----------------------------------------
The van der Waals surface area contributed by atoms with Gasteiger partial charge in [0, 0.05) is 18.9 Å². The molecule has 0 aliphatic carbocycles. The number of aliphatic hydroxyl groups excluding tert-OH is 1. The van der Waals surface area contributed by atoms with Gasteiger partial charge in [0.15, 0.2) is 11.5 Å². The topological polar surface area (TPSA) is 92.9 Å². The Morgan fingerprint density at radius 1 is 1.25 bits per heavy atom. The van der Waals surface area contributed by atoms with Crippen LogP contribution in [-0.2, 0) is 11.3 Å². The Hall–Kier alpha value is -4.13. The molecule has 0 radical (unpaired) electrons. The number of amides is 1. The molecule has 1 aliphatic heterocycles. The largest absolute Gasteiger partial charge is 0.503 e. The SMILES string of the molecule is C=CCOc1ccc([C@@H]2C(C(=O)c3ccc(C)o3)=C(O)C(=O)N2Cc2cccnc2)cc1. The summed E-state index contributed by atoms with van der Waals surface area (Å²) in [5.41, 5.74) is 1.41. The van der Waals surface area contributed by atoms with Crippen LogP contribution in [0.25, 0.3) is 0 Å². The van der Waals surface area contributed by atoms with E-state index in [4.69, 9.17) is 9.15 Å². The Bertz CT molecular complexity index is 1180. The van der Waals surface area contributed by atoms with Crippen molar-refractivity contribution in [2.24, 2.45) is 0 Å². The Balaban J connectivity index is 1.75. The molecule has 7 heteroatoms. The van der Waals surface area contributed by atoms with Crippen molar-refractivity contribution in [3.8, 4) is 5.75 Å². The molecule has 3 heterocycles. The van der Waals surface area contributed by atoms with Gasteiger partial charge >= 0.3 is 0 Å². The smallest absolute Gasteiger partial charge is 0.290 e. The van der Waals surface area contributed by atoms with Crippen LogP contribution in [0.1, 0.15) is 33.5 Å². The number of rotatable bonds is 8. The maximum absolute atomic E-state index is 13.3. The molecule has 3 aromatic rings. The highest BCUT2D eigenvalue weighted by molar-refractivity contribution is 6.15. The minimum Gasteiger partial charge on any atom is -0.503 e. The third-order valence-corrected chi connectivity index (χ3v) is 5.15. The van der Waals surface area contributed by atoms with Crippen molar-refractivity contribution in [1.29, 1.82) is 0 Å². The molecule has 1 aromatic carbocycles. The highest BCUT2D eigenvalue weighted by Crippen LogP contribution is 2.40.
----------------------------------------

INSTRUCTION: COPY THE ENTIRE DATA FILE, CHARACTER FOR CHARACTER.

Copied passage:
The van der Waals surface area contributed by atoms with Gasteiger partial charge in [0, 0.05) is 18.9 Å². The molecule has 0 aliphatic carbocycles. The number of aliphatic hydroxyl groups excluding tert-OH is 1. The van der Waals surface area contributed by atoms with Gasteiger partial charge in [0.15, 0.2) is 11.5 Å². The topological polar surface area (TPSA) is 92.9 Å². The Morgan fingerprint density at radius 1 is 1.25 bits per heavy atom. The van der Waals surface area contributed by atoms with Crippen LogP contribution in [-0.2, 0) is 11.3 Å². The Hall–Kier alpha value is -4.13. The molecule has 0 radical (unpaired) electrons. The number of amides is 1. The molecule has 1 aliphatic heterocycles. The largest absolute Gasteiger partial charge is 0.503 e. The SMILES string of the molecule is C=CCOc1ccc([C@@H]2C(C(=O)c3ccc(C)o3)=C(O)C(=O)N2Cc2cccnc2)cc1. The summed E-state index contributed by atoms with van der Waals surface area (Å²) in [5.41, 5.74) is 1.41. The van der Waals surface area contributed by atoms with Crippen LogP contribution in [0.25, 0.3) is 0 Å². The van der Waals surface area contributed by atoms with E-state index in [4.69, 9.17) is 9.15 Å². The Bertz CT molecular complexity index is 1180. The van der Waals surface area contributed by atoms with Crippen molar-refractivity contribution in [2.24, 2.45) is 0 Å². The Balaban J connectivity index is 1.75. The molecule has 7 heteroatoms. The van der Waals surface area contributed by atoms with Crippen molar-refractivity contribution in [3.8, 4) is 5.75 Å². The molecule has 3 heterocycles. The van der Waals surface area contributed by atoms with Gasteiger partial charge >= 0.3 is 0 Å². The smallest absolute Gasteiger partial charge is 0.290 e. The van der Waals surface area contributed by atoms with Crippen LogP contribution in [0.1, 0.15) is 33.5 Å². The number of rotatable bonds is 8. The maximum absolute atomic E-state index is 13.3. The molecule has 3 aromatic rings. The highest BCUT2D eigenvalue weighted by molar-refractivity contribution is 6.15. The minimum Gasteiger partial charge on any atom is -0.503 e. The third-order valence-corrected chi connectivity index (χ3v) is 5.15. The van der Waals surface area contributed by atoms with Crippen molar-refractivity contribution in [1.29, 1.82) is 0 Å². The molecule has 1 aromatic carbocycles. The highest BCUT2D eigenvalue weighted by Crippen LogP contribution is 2.40.